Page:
CRAIG T. KOJIMA / CKOJIMA@STARBULLETIN.COM
Hygena, a contestant on SciFi Channel's "Who Wants to be A Superhero?" brings her mission of cleanliness to the islands.
Champion of Clean
Hygena is a hero from Laie to L.A. to SciFi
It is a rare and, indeed, very special occasion when a real-life superhero steps onto the beach at Waikiki. On this picture-postcard Tuesday, the heroine known as Hygena confidently walks through the sand in turquoise blue cape and knee-high black boots -- yet none of the sunbathers or swimmers seems awestruck by her super- presence.
"Who Wants to be a Superhero?"
On TV: Airs Thursdays at 7p.m. on the SciFi channel.
Who is Hygena?
An agent in the secret cult of Hygieia, the ancient Greek goddess of healing and cleanliness, Hygena carries on the tradition of women before her, such as Miriam the Hebraea (also known as Mary the Prophetess), Hypatia of Alexandria, Hildegard of Bingen and Marie Curie.
» A feather duster that shoots ionized radiation upward of 60 feet, immobilizing criminals and leaving them with a pleasant odor and a sparkling shine.
» "Clean bombs" that cause her foes to fall unconscious for 30 minutes.
» A magic beaded necklace, handed down by Hygieia herself. The beads, when thrown, create a crystallized soap-bubble force field around her.
» Super-powered eyelashes that shield her eyes from dirt and dust and allow her to see through clouds and haze.
No bother. There she stands in all her glory, her all-seeing eyes sparkling with glitter. The color of her costume matches the paradisical blue Hawaiian sky, set off by the black of her boots, fishnet stockings and beaded necklace, as well as her utility belt, feather duster and silver spray bottle.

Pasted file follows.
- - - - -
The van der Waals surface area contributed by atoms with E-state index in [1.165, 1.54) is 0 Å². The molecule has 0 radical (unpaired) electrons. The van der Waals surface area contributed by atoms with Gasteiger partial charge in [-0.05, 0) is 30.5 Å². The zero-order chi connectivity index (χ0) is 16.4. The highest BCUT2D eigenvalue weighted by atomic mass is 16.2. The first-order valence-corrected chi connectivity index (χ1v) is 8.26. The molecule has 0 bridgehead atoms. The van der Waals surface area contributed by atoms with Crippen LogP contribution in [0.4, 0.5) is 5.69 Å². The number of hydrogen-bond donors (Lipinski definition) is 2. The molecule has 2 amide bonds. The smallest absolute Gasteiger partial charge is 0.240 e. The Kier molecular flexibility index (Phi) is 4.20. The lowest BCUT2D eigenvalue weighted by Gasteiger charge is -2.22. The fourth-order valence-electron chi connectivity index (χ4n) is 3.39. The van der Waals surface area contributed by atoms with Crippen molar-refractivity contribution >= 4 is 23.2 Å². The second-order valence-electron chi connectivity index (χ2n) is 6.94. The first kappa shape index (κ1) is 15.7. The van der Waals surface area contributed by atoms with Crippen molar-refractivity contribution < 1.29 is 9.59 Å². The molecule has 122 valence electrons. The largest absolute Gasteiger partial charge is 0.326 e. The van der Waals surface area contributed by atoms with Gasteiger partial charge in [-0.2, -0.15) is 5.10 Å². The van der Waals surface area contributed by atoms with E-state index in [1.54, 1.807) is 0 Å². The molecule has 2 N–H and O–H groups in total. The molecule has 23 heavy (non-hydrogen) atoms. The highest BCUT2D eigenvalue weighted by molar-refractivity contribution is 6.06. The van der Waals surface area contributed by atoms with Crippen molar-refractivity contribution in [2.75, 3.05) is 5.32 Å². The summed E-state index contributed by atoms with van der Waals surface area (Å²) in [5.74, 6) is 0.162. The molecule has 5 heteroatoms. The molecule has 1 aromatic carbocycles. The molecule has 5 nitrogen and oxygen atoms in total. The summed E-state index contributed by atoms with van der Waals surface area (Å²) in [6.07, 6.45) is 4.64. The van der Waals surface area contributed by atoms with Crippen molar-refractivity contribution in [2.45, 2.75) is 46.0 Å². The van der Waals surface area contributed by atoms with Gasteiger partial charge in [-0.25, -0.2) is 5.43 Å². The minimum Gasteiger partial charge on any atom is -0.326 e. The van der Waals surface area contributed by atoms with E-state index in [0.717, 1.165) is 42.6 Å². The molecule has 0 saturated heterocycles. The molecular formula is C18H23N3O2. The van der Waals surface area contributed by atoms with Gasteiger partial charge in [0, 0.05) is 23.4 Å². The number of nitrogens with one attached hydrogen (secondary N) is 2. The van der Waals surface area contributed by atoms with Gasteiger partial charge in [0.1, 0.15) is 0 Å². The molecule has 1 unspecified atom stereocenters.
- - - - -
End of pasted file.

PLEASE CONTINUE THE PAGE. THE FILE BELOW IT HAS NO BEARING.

Yes, ready to rid the world of crime and grime! And ready to continue through the televised competition called "Who Wants to Be a Superhero?" -- the final two episodes of the season airing on the SciFi Channel next week.
In yesterday's episode, Hygena made it into the final field of three. Huzzah! Between The Defuser, Hyper-Strike and herself, who will finally triumph? If you'll allow me to break out of my objective guise as a journalist, it is my fervent hope that Hygena will be the winner. She is a truly inspirational beacon of heart and hygiene.
Who is the woman behind it all, you might ask? I can divulge that she is actually someone who has island life as part of her proud history.
At age 15, Melody Mooney moved with her family from Canada to Hawaii, specifically the North Shore community of Laie. Her mother, Martha, said her brunette daughter tanned easily and picked up pidgin with a native's ease, so she had no problem fitting in.